In the afternoon, take the green line or a ride-share a few stops to the Fenway area to visit the Fenway Baseball Stadium, the Museum of Fine Arts, and the Isabella Stuart Gardner Museum. If you’re not feeling too cold, the Fens area of the interconnected parks known as the Emerald Necklace is lovely in the winter.
In the evening, check out the South End for trendy eateries and bars. Stop into the Beehive for a drink and live jazz music, or Barcelona Wine Bar. If you decide to stay in the Copley area, Lolita is another favorite, for frozen margaritas and other cocktails in what we like to call a “dungeon-glamour” locale.
Lastly, a favorite bar in Seaport is Drink, for really neat DIY cocktails. Here’s how it works: you sit down at the bar, tell the bartender what combination of flavors and liquors you like (e.g. vodka and citrus, or “drinks that don’t taste like alcohol,” or rum and bitter), and they make you a surprise. It could be a bartender invention or an obscure combination – you never know!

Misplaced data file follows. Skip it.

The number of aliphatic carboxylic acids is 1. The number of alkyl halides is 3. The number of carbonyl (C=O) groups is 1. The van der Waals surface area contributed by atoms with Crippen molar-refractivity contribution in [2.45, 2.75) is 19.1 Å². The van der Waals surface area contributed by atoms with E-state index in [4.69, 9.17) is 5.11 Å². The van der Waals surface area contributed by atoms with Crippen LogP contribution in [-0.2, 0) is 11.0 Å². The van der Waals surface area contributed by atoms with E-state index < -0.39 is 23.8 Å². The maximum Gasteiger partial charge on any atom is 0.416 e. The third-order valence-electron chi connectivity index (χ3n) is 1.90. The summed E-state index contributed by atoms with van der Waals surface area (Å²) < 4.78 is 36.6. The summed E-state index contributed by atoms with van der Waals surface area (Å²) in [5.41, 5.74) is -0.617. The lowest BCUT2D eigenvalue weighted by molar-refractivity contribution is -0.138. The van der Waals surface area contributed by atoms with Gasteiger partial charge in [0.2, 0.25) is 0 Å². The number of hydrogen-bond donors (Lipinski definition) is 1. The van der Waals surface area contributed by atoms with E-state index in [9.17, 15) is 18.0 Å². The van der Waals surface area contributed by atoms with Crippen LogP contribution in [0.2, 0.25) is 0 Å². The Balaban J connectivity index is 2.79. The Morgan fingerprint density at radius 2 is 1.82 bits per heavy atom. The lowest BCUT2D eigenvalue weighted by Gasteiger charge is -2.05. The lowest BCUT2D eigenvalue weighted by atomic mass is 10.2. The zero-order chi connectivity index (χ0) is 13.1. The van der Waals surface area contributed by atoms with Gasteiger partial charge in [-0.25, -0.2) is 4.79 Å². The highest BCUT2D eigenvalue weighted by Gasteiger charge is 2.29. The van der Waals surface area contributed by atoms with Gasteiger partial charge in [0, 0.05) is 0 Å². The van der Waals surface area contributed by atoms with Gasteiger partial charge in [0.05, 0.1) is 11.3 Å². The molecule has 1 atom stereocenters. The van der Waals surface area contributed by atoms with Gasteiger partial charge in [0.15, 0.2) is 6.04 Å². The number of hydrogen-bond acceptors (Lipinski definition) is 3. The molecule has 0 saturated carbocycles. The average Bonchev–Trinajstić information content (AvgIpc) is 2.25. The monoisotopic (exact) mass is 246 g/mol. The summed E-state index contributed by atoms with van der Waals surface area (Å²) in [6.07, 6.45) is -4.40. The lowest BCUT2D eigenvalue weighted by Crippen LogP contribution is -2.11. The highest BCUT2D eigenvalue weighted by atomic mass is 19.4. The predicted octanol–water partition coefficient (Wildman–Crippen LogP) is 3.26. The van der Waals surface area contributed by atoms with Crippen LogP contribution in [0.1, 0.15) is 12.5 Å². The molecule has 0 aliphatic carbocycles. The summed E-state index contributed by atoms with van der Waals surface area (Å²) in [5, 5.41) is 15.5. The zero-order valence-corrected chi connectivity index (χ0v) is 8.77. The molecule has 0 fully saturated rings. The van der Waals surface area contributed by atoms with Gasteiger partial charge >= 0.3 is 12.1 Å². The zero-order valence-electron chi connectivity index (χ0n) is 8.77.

Boston in Winter Itinerary Day 2
In the morning, take the MBTA’s green line or a ride-share to the Boston Common to start the Freedom Trail: a 2.5 mile walking tour of Boston’s esteemed role in the history of the United States. Pair the Freedom Trail with its sister tour in Beacon Hill, the Black Heritage Trail.
For a full, step-by-step guide to both trails (plus bonus local content!), check out Why Not Walk’s definitive guide to the Freedom Trail. We recommend allotting at least a half day for the Freedom Trail. While it can theoretically be done in about 1.5 hours, you will definitely want to spend longer at various sites!
The Freedom Trail ends in Charlestown, at the Bunker Hill Monument and the USS Constitution. You can spend some time exploring the area, or make your way back downtown for lunch.
For quick bites downtown, check out Sam LaGrassa’s for sandwiches, Dig Inn for locally-sourced bowls (if you didn’t go to the Back Bay location yesterday!), or Clover Food Lab for vegetarian-friendly fare. In nearby Chinatown, there are delicious dim sum and dumpling restaurants galore. One particular favorite is Gourmet Dumpling House.